Depressed about Non-Catholics


#1

So depressed might not be the best word, but perhaps ‘deeply sad’ is a better term. I had dinner with a Baptist friend who’s now attending a pentacostal church last night and I mentioned a guy that I was considering setting her up with. The guy was Catholic and she commented that that would’t work because she wouldn’t convert. Her brother just converted this past spring and I’ve talked to her a lot about the faith and have given her a rosary which she seemed very pleased to have, plus she seems to have a love of liturgical things. I don’t know, I was very disheartened by that comment and it makes me sad that such a lovely person could eventually be a lost soul. That someone who loves Jesus, and has questioned by his disciples had a hard time recognizing Jesus as God while He was on earth, seems to have an equally hard time recognizing Jesus in his one true Church and in the Eucharist. Was this unrecognition of Jesus in his own time a forshadowing of the unrecognition of Jesus in his Catholic Church and the Eucharist? Do they both require the same type of Faith to comprehend and internalize? Without that sort of Faith is one in danger of not achieving Salvation? I know that God will judge us depending on what we know and our level of ignorance, and I can not judge a person’s level of ignorance. But in a lot of ways, my friend seems more catechized in the Catholic Faith than some Catholics even. I’m very much tempted to despair and give up even though I can not stop hoping for her.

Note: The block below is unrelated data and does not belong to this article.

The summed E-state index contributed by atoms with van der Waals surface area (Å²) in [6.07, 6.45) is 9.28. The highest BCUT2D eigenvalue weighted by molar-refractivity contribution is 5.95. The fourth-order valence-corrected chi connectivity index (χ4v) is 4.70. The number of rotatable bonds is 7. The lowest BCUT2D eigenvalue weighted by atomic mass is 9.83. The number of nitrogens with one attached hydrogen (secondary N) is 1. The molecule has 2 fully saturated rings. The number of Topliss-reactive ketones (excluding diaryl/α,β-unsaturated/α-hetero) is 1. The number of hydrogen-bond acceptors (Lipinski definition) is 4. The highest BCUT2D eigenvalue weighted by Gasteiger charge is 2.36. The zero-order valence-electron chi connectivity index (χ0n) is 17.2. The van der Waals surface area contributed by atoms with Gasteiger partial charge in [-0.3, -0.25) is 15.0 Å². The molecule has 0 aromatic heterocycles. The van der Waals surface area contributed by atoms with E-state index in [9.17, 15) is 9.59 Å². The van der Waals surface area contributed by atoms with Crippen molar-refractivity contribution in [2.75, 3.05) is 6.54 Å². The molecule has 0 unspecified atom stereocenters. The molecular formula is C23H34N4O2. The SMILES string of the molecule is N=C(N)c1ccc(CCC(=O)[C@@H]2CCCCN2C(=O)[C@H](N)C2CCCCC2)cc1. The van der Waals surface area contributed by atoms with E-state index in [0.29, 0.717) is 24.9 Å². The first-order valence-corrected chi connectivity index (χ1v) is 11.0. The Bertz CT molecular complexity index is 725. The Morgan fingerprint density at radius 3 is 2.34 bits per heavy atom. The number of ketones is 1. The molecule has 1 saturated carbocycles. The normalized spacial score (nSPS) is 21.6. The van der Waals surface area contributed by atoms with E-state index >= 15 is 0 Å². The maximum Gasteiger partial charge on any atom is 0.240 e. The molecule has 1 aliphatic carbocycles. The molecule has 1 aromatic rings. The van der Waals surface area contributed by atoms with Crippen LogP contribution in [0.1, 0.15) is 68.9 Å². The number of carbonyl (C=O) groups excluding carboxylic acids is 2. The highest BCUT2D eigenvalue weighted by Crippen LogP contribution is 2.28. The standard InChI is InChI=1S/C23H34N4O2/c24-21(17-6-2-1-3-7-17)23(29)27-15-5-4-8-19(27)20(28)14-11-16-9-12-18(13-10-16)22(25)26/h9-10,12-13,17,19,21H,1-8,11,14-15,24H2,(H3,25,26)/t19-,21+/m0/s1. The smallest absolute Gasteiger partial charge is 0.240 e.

#2

At times like this we can think of Jesus, weeping over his city of Jerusalem and all the people He loved there. But many became His true disciples later.

We have to fight against discouragement though. She enjoyed the rosary, so there are some good things to hope for with that. I would say, just keep praying for her and things can change much more quickly than we might think. Plus, her brother will be a good influence.


#3

I think it is very commendable of you to walk in faith with your friend. Please don’t be discouraged, and please don’t push her too hard. God will work in his own way, in his own time. Continue to pray for her and put her in God’s care.


#4

gugg15I used to feel this way sometimes too.

Here’s the solution I can offer. Pray to the Immaculate Heart of Mary, that she change the Protestants’ hearts. The Hail Mary and the Prayer on the Miraculous Medal are good for this. Mary will then pray to her Spouse, the Holy Spirit, if it is her will to act. Then, her Spouse will change the Protestant’s heart and you’ll see surprising results, without your having to do a thing!

The second thing to do is to pray for faith. A man approached Jesus once with the words in the Gospel, “I believe; help me in my unbelief!” That is how we should pray. We believe as much as we can and we pray to believe more. This belief isn’t about “knowing” God’s will or filling out a formula like: “I believe” > “prayer answered”. It’s about submission of our souls to God’s will. You truly desire that your prayer be answered and you resign yourself to His will, that His will be done whatever it may be, even if it isn’t that this person convert now on Earth. Then, we pray persistently. We pray for faith and resign ourselves to God’s will, just allowing God to take care of the situation whatever His purpose is.


#5